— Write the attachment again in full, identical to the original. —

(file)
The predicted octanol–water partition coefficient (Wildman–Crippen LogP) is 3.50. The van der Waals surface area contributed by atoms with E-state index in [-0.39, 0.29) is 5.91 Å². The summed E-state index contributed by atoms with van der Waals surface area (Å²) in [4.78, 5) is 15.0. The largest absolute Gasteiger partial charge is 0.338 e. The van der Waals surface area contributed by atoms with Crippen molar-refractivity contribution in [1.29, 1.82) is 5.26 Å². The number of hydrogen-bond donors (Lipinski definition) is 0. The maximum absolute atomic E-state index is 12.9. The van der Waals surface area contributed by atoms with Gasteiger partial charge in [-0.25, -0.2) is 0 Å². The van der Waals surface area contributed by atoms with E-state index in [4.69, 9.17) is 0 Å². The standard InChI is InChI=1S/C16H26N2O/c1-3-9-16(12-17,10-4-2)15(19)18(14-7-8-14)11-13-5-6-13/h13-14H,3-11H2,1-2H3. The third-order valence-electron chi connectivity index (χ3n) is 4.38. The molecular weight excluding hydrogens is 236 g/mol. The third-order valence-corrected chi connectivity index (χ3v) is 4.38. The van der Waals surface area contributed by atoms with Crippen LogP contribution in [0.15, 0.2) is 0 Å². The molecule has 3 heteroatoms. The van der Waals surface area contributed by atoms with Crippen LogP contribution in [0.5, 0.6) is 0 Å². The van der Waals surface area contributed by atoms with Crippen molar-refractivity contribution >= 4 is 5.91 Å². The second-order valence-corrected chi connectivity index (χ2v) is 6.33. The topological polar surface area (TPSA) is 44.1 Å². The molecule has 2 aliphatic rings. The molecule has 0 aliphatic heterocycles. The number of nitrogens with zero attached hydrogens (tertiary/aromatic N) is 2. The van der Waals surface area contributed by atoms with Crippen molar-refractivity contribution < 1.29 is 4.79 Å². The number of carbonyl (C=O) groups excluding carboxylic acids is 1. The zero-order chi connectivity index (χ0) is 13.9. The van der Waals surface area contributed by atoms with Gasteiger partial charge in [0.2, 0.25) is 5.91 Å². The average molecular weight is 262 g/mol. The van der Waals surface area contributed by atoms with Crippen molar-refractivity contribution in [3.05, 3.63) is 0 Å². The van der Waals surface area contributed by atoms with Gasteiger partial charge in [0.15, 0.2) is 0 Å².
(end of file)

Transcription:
The predicted octanol–water partition coefficient (Wildman–Crippen LogP) is 3.50. The van der Waals surface area contributed by atoms with E-state index in [-0.39, 0.29) is 5.91 Å². The summed E-state index contributed by atoms with van der Waals surface area (Å²) in [4.78, 5) is 15.0. The largest absolute Gasteiger partial charge is 0.338 e. The van der Waals surface area contributed by atoms with Crippen molar-refractivity contribution in [1.29, 1.82) is 5.26 Å². The number of hydrogen-bond donors (Lipinski definition) is 0. The maximum absolute atomic E-state index is 12.9. The van der Waals surface area contributed by atoms with Gasteiger partial charge in [-0.25, -0.2) is 0 Å². The van der Waals surface area contributed by atoms with E-state index in [4.69, 9.17) is 0 Å². The standard InChI is InChI=1S/C16H26N2O/c1-3-9-16(12-17,10-4-2)15(19)18(14-7-8-14)11-13-5-6-13/h13-14H,3-11H2,1-2H3. The third-order valence-electron chi connectivity index (χ3n) is 4.38. The molecular weight excluding hydrogens is 236 g/mol. The third-order valence-corrected chi connectivity index (χ3v) is 4.38. The van der Waals surface area contributed by atoms with Crippen LogP contribution in [0.15, 0.2) is 0 Å². The molecule has 3 heteroatoms. The van der Waals surface area contributed by atoms with Crippen LogP contribution in [0.5, 0.6) is 0 Å². The van der Waals surface area contributed by atoms with Crippen molar-refractivity contribution >= 4 is 5.91 Å². The second-order valence-corrected chi connectivity index (χ2v) is 6.33. The topological polar surface area (TPSA) is 44.1 Å². The molecule has 2 aliphatic rings. The molecule has 0 aliphatic heterocycles. The number of nitrogens with zero attached hydrogens (tertiary/aromatic N) is 2. The van der Waals surface area contributed by atoms with Crippen molar-refractivity contribution < 1.29 is 4.79 Å². The number of carbonyl (C=O) groups excluding carboxylic acids is 1. The zero-order chi connectivity index (χ0) is 13.9. The van der Waals surface area contributed by atoms with Gasteiger partial charge in [0.2, 0.25) is 5.91 Å². The average molecular weight is 262 g/mol. The van der Waals surface area contributed by atoms with Crippen molar-refractivity contribution in [3.05, 3.63) is 0 Å². The van der Waals surface area contributed by atoms with Gasteiger partial charge in [0.15, 0.2) is 0 Å².